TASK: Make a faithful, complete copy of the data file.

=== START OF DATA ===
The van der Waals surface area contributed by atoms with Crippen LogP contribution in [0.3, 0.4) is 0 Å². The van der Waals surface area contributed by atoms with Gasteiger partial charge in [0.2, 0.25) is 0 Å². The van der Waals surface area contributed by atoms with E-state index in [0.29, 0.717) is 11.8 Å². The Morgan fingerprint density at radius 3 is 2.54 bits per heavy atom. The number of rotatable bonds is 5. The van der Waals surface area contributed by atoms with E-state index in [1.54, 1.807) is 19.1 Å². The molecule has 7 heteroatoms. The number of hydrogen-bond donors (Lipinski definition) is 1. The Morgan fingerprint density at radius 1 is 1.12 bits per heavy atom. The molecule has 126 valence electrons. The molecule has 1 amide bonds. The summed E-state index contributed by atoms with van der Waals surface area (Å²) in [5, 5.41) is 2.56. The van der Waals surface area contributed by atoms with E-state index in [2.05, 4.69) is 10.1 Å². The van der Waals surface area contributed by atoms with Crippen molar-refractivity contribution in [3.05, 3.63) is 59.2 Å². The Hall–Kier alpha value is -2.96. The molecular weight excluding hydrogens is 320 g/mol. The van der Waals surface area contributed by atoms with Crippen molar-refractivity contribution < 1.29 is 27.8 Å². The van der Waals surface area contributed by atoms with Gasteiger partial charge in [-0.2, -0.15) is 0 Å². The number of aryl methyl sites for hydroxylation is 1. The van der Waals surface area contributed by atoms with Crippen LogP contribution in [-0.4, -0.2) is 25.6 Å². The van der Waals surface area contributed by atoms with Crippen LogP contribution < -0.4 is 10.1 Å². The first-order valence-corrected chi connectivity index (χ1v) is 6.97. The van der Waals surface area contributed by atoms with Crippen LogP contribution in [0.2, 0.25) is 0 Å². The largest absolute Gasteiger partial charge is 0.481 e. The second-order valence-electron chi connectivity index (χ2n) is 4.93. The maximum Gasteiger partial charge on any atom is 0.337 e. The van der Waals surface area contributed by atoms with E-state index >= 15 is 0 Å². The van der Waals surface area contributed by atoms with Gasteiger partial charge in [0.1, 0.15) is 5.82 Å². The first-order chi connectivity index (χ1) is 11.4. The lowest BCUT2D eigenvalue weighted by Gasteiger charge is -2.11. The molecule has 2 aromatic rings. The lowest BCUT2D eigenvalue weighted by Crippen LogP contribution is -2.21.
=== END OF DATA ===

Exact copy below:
The van der Waals surface area contributed by atoms with Crippen LogP contribution in [0.3, 0.4) is 0 Å². The van der Waals surface area contributed by atoms with Gasteiger partial charge in [0.2, 0.25) is 0 Å². The van der Waals surface area contributed by atoms with E-state index in [0.29, 0.717) is 11.8 Å². The Morgan fingerprint density at radius 3 is 2.54 bits per heavy atom. The number of rotatable bonds is 5. The van der Waals surface area contributed by atoms with E-state index in [1.54, 1.807) is 19.1 Å². The molecule has 7 heteroatoms. The number of hydrogen-bond donors (Lipinski definition) is 1. The Morgan fingerprint density at radius 1 is 1.12 bits per heavy atom. The molecule has 126 valence electrons. The molecule has 1 amide bonds. The summed E-state index contributed by atoms with van der Waals surface area (Å²) in [5, 5.41) is 2.56. The van der Waals surface area contributed by atoms with E-state index in [2.05, 4.69) is 10.1 Å². The van der Waals surface area contributed by atoms with Crippen molar-refractivity contribution in [3.05, 3.63) is 59.2 Å². The Hall–Kier alpha value is -2.96. The molecular weight excluding hydrogens is 320 g/mol. The van der Waals surface area contributed by atoms with Crippen molar-refractivity contribution < 1.29 is 27.8 Å². The van der Waals surface area contributed by atoms with Gasteiger partial charge in [-0.2, -0.15) is 0 Å². The number of aryl methyl sites for hydroxylation is 1. The van der Waals surface area contributed by atoms with Crippen LogP contribution in [-0.4, -0.2) is 25.6 Å². The van der Waals surface area contributed by atoms with Crippen LogP contribution < -0.4 is 10.1 Å². The first-order valence-corrected chi connectivity index (χ1v) is 6.97. The van der Waals surface area contributed by atoms with Crippen LogP contribution in [0.2, 0.25) is 0 Å². The largest absolute Gasteiger partial charge is 0.481 e. The second-order valence-electron chi connectivity index (χ2n) is 4.93. The maximum Gasteiger partial charge on any atom is 0.337 e. The van der Waals surface area contributed by atoms with E-state index >= 15 is 0 Å². The van der Waals surface area contributed by atoms with Gasteiger partial charge in [0.1, 0.15) is 5.82 Å². The first-order chi connectivity index (χ1) is 11.4. The lowest BCUT2D eigenvalue weighted by Gasteiger charge is -2.11. The molecule has 2 aromatic rings. The lowest BCUT2D eigenvalue weighted by Crippen LogP contribution is -2.21.